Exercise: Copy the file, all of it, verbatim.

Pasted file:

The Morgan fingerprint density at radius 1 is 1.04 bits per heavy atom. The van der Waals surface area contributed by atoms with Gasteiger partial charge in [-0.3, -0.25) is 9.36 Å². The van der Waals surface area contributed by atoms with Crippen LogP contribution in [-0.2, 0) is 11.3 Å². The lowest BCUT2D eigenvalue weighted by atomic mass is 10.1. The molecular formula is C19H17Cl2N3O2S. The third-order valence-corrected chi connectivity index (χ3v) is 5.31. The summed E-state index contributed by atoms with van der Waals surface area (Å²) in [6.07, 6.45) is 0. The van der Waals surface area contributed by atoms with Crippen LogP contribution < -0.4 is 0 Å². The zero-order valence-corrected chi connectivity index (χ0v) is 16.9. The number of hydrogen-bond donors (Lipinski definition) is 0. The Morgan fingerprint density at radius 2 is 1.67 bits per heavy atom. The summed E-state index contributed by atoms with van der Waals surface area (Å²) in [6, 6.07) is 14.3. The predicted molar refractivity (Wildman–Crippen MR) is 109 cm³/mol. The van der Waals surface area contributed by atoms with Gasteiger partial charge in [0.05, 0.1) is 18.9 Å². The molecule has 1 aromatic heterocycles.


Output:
The Morgan fingerprint density at radius 1 is 1.04 bits per heavy atom. The van der Waals surface area contributed by atoms with Gasteiger partial charge in [-0.3, -0.25) is 9.36 Å². The van der Waals surface area contributed by atoms with Crippen LogP contribution in [-0.2, 0) is 11.3 Å². The lowest BCUT2D eigenvalue weighted by atomic mass is 10.1. The molecular formula is C19H17Cl2N3O2S. The third-order valence-corrected chi connectivity index (χ3v) is 5.31. The summed E-state index contributed by atoms with van der Waals surface area (Å²) in [6.07, 6.45) is 0. The van der Waals surface area contributed by atoms with Crippen LogP contribution < -0.4 is 0 Å². The zero-order valence-corrected chi connectivity index (χ0v) is 16.9. The number of hydrogen-bond donors (Lipinski definition) is 0. The Morgan fingerprint density at radius 2 is 1.67 bits per heavy atom. The summed E-state index contributed by atoms with van der Waals surface area (Å²) in [6, 6.07) is 14.3. The predicted molar refractivity (Wildman–Crippen MR) is 109 cm³/mol. The van der Waals surface area contributed by atoms with Gasteiger partial charge in [0.05, 0.1) is 18.9 Å². The molecule has 1 aromatic heterocycles.